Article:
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More than 40,000 refugees and migrants have died since 2000 in what the International Organisation for Migration (IOM) terms the “fatal journeys”.
IOM’s new report titled the “Fatal Journeys: Tracking Lives Lost During Migration” is the world’s most comprehensive tally to date of migrant fatalities across land and sea.
The organisation is urging the world’s governments to address what it describes as “an epidemic of crime and victimization.”
“Our message is blunt: migrants are dying who need not,” said IOM Director General William Lacy Swing. “It is time to do more than count the number of victims. It is time to engage the world to stop this violence against desperate migrants.”
According to the report compiled under IOM’s Missing Migrants Project, Europe is the world’s most dangerous destination for “irregular” migration, costing the lives of over 3,000 migrants this year.
In October 2013 over 400 migrants died in two shipwrecks near the Italian island of Lampedusa.
It is estimated that over 22,000 migrants have died trying to reach Europe since 2000, mainly on treacherous routes across the Mediterranean Sea.
“People are already looking for information about missing migrants on Facebook. We know as well that people are trafficked around the world using Facebook and other social media,” said IOM spokesperson Leonard Doyle.
“We want to turn #MissingMigrants into a powerful voice to warn future migrants against taking these high risk journeys. It is not doing it with a poster or a radio spot, but with the most persuasive means out there – the voices of survivors and the family members of missing migrants,” he added.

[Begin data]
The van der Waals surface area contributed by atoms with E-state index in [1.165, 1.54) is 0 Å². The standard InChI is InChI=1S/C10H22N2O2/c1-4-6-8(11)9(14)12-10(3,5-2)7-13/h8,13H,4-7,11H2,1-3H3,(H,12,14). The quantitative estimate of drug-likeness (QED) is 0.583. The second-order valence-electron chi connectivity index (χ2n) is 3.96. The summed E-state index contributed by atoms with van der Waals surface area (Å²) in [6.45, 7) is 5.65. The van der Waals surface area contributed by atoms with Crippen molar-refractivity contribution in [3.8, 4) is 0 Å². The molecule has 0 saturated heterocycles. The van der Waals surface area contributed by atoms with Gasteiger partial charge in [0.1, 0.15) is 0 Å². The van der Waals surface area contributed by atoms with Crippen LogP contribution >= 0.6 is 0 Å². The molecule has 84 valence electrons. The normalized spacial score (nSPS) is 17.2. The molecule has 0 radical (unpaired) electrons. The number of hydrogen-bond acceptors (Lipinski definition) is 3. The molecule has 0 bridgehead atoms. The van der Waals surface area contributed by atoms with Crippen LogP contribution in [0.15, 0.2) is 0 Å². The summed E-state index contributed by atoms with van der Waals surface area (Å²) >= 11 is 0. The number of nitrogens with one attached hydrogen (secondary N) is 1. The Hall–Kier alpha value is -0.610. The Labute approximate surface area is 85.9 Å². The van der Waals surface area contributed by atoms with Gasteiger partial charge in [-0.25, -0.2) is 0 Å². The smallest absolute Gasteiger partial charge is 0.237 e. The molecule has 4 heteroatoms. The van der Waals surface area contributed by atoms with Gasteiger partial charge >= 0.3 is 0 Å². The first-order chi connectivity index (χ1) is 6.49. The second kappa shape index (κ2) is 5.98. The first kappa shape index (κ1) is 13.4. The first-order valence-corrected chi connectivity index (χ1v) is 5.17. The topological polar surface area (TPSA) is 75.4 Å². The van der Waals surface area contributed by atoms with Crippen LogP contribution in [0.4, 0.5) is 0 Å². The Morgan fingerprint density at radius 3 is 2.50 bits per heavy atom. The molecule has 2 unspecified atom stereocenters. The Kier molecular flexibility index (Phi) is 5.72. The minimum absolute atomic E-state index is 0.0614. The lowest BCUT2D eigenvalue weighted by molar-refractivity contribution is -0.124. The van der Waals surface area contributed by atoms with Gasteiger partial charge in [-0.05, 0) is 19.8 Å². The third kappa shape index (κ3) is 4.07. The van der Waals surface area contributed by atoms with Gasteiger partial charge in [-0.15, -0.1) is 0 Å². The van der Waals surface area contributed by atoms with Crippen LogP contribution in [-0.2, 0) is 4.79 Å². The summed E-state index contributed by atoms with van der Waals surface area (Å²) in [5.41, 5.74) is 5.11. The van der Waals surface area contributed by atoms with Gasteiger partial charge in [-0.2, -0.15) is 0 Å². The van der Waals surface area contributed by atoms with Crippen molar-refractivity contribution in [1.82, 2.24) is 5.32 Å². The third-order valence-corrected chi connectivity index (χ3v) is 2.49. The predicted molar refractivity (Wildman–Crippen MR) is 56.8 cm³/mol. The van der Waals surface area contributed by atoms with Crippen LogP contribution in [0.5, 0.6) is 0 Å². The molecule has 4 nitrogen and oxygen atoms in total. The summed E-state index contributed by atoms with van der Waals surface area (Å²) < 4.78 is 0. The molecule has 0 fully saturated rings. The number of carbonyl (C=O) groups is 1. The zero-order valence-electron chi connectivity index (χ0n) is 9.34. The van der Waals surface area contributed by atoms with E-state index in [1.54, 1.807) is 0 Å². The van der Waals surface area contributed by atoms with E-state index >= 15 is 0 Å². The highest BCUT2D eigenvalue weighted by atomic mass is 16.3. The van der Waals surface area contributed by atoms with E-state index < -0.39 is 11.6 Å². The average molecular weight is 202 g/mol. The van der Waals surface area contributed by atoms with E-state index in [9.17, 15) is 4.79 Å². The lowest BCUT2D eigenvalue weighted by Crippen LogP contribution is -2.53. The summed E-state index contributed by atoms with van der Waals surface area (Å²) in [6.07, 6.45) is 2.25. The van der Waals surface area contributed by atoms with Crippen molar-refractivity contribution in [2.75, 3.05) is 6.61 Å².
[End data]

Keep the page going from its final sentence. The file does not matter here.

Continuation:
According to the “Fatal Journeys”, since 2000, nearly 6,000 migrants have died along the US-Mexico border. Some 3,000 deaths occurred from diverse migration routes such as Africa’s Sahara Desert and the waters of the Indian Ocean.
The report however warns that the true number of fatalities is likely to be considerably higher.
“Although vast sums of money are spent collecting migration and border control data, very few agencies collect and publish data on migrant deaths,” said IOM Head of Research Frank Laczko.
Many deaths occur in remote regions of the world and are never recorded. No organization at the global level is currently responsible for systematically monitoring the number of deaths which occur.
Some experts now believe that for every dead body discovered, there are at least two others that are never recovered.
“The paradox is that at a time when one in seven people around the world are migrants, we are seeing an extraordinarily harsh response to migration in the developed world,” said Mr Swing. “Limited opportunities for safe and regular migration drive would-be migrants into the hands of smugglers, feeding an unscrupulous trade that threatens the lives of desperate people. We need to put an end to this cycle. Undocumented migrants are not criminals. They are human beings in need of protection and assistance, and deserving respect.”